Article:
Mideast needs two-state solution, Pope says in Christmas message

A Palestinian dressed as Santa Claus argues with an Israeli border police officer during a protest in the Occupied West Bank city of Bethlehem. (AP)
Updated 26 December 2017
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Mideast needs two-state solution, Pope says in Christmas message

VATICAN CITY: Pope Francis used his traditional Christmas address on Monday to call for peace in Jerusalem and highlight the plight of children scarred by conflict.
Tens of thousands of worshippers gathered at the Vatican to hear the pope’s fifth “Urbi et Orbi” (to the City and the World) message.
“We see Jesus in the children of the Middle East who continue to suffer because of growing tensions between Israelis and Palestinians,” he said.
“Let us pray that the will to resume dialogue may prevail between the parties and that a negotiated solution can finally be reached, one that would allow the peaceful coexistence of two states within mutually agreed and internationally recognized borders.
“May the Lord also sustain the efforts of all those in the international community inspired by goodwill to help that afflicted land to find, despite grave obstacles, the harmony, justice and security that it has long awaited,” the pope said.
He also mentioned other global flashpoints such as Syria, Iraq, Yemen, South Sudan and Venezuela, and said the “winds of war are blowing in our world. Let us pray that confrontation may be overcome on the Korean Peninsula and that mutual trust may increase in the interest of the world as a whole,” the 81-year-old said.
Earlier, celebrating midnight mass in Jerusalem, Archbishop Pierbattista Pizzaballa, apostolic administrator of the Latin Patriarch of Jerusalem, attacked the wars that “the Herods of today fight every day to become greater, to occupy more space.”
In a criticism of the US recognition this month of Jerusalem as Israel’s capital, the archbishop said: “Jerusalem is a city of peace, but there is no peace if someone is excluded. Jerusalem should include, not exclude.”
Meanwhile, both Christians and Muslims throughout the Middle East celebrated the day. In the central Syrian city of Homs, there was great fanfare for the first time in years after the end of battles between regime and opposition forces — with processions, shows for children and even decorations among the ruins.
In Iraq, too, this year marked a positive turning point for the Christian community in the northern city of Mosul.
Muslims in Pakistan not only took part in Christmas festivities, but also hosted celebrations for their Christian friends and neighbors.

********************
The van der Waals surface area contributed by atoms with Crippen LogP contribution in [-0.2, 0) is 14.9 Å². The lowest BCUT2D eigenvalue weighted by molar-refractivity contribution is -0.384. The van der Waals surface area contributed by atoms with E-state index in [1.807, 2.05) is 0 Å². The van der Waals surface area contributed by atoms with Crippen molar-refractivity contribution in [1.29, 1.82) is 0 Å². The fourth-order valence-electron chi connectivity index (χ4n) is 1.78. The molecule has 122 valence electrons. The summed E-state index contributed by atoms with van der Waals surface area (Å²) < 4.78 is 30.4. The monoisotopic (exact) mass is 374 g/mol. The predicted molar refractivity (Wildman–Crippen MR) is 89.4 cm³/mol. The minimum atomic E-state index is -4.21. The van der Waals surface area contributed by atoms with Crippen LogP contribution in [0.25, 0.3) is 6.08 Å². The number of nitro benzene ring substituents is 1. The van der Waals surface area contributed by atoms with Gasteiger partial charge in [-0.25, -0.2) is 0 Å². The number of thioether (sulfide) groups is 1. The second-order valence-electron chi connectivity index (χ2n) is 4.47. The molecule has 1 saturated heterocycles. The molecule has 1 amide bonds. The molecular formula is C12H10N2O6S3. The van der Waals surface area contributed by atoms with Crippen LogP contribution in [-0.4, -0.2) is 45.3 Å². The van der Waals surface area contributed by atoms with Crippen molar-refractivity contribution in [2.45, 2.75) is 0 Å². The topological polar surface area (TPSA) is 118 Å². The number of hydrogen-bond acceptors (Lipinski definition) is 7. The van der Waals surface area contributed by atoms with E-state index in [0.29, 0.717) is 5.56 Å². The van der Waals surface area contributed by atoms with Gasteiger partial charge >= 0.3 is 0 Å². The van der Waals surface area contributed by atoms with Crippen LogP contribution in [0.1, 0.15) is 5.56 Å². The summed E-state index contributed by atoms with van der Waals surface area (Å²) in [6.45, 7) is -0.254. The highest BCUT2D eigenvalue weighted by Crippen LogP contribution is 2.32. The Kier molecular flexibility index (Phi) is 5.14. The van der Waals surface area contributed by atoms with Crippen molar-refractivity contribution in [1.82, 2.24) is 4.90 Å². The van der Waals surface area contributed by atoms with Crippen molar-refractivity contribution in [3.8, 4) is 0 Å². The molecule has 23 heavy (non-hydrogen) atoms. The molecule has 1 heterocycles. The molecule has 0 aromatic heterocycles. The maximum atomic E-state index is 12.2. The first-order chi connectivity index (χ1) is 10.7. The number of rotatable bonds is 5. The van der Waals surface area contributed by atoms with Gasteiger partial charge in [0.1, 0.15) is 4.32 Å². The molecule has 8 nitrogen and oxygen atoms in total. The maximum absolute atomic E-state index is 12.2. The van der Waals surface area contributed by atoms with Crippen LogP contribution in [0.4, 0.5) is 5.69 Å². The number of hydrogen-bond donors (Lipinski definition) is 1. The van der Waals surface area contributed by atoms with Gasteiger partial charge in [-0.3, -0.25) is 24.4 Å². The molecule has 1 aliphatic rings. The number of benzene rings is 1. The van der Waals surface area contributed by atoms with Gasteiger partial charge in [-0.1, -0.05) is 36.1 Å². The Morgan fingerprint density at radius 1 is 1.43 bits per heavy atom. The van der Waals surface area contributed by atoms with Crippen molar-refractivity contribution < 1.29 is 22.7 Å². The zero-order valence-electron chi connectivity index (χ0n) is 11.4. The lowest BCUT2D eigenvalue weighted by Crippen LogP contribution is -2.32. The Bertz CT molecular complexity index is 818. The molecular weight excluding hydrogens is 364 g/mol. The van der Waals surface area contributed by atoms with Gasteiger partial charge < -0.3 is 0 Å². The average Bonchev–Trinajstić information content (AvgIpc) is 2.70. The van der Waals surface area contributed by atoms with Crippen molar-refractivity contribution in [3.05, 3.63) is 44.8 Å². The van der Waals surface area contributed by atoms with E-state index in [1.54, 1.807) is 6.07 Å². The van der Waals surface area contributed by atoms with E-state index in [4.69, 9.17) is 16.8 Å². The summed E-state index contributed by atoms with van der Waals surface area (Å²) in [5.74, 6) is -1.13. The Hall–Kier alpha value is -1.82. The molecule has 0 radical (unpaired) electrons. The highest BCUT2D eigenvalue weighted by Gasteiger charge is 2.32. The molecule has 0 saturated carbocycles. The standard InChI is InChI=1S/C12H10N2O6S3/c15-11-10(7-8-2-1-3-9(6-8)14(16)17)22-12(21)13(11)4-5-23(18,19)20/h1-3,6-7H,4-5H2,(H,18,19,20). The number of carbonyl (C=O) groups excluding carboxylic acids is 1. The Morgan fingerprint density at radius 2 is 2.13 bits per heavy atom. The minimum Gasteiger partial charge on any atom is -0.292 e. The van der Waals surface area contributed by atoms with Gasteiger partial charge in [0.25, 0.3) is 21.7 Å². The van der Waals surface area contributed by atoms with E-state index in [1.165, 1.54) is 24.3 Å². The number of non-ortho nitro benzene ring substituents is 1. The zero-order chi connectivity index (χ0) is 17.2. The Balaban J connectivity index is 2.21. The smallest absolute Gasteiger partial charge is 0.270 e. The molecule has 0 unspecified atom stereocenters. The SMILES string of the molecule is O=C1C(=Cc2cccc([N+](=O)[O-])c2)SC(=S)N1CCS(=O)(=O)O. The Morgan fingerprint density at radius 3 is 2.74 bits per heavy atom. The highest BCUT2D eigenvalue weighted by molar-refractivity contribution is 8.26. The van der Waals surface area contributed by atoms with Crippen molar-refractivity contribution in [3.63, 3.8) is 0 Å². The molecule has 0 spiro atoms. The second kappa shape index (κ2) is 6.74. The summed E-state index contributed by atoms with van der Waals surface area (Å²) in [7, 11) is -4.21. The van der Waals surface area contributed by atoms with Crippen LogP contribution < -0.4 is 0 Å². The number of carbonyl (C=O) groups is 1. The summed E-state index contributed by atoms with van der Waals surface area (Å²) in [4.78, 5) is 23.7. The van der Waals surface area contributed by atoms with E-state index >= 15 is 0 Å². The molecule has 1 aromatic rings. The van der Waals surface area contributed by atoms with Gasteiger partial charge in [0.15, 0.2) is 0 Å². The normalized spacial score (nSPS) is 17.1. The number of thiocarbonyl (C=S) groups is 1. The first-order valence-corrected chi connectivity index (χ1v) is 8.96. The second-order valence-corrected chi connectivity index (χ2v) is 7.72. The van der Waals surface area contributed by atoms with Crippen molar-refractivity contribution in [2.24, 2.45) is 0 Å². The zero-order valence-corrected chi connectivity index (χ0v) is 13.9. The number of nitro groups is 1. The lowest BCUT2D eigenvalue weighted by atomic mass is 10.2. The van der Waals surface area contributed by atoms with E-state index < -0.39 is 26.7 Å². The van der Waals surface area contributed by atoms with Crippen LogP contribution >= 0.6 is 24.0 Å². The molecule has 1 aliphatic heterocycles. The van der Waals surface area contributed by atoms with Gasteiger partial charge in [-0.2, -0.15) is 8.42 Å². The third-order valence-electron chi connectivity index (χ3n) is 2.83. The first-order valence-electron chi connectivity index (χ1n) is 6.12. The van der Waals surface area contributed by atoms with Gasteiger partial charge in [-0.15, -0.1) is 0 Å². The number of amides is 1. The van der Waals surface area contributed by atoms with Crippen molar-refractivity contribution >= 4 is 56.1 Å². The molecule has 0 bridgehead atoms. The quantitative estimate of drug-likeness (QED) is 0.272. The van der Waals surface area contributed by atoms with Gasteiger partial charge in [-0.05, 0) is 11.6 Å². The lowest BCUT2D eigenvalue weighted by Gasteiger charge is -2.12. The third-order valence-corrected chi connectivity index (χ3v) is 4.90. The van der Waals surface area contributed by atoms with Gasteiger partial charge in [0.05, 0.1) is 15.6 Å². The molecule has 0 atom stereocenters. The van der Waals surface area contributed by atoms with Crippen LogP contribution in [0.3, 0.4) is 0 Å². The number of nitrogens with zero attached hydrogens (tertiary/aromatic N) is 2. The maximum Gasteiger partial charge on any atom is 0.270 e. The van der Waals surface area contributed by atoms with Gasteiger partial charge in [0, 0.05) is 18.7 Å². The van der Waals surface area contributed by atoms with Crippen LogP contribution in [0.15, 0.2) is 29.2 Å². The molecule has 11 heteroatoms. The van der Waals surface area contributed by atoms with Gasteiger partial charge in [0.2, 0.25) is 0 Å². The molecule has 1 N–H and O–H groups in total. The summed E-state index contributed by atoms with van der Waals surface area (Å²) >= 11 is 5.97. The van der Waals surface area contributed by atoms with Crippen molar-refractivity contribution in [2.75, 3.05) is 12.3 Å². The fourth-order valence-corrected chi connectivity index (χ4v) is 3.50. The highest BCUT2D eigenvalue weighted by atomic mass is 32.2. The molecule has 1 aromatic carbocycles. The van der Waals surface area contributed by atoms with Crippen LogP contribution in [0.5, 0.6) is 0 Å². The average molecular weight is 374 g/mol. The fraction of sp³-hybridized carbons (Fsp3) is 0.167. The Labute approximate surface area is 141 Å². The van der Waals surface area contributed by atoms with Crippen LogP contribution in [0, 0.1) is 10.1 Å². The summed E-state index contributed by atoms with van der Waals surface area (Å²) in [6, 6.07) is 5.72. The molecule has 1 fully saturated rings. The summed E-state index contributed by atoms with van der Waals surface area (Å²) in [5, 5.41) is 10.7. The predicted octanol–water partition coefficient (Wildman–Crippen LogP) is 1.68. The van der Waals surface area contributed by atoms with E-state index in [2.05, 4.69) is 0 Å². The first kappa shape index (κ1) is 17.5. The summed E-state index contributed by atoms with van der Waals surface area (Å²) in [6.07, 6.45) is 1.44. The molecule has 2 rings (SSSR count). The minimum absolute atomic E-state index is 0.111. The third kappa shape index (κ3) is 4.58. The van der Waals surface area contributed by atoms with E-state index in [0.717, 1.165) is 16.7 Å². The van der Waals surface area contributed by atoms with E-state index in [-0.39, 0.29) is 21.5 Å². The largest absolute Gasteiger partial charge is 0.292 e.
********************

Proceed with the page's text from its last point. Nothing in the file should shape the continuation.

Throughout the country, Christian residential areas were bedecked with Christmas trees, stars and baubles. The bazaars in major cities, adorned with festive wreaths, were buzzing with last-minute shoppers.
Pakistan civil and military leaders extended greetings to the Christian community, and said the day underscored the teachings of patience, tolerance and kindness.


Iran warns of ‘unpleasant’ response if US drops nuclear deal

Updated 20 April 2018
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Iran warns of ‘unpleasant’ response if US drops nuclear deal

  • FM says Iran has several options if the United States leaves the nuclear deal
  • US President Trump has given the European signatories a May 12 deadline to “fix the terrible flaws” of the 2015 nuclear deal

ANKARA, Turkey: Iran warned the United States on Thursday of “unpleasant” consequences if Washington pulls out of a multinational nuclear deal, Iranian state TV reported.
“Iran has several options if the United States leaves the nuclear deal. Tehran’s reaction to America’s withdrawal of the deal will be unpleasant,” TV quoted Iranian Foreign Minister Mohammad Javad Zarif as saying on his arrival in New York.
Under Iran’s settlement with the United States, France, Germany, Britain, Russia and China, Tehran agreed to curb its nuclear program to satisfy the powers that it could not be used to develop atomic bombs. In exchange, Iran received relief from sanctions, most of which were lifted in January 2016.
US President Donald Trump has given the European signatories a May 12 deadline to “fix the terrible flaws” of the 2015 nuclear deal, or he will refuse to extend US sanctions relief on Iran.
Iran has said it will stick to the accord as long as the other parties respect it, but will “shred” the deal if Washington pulls out.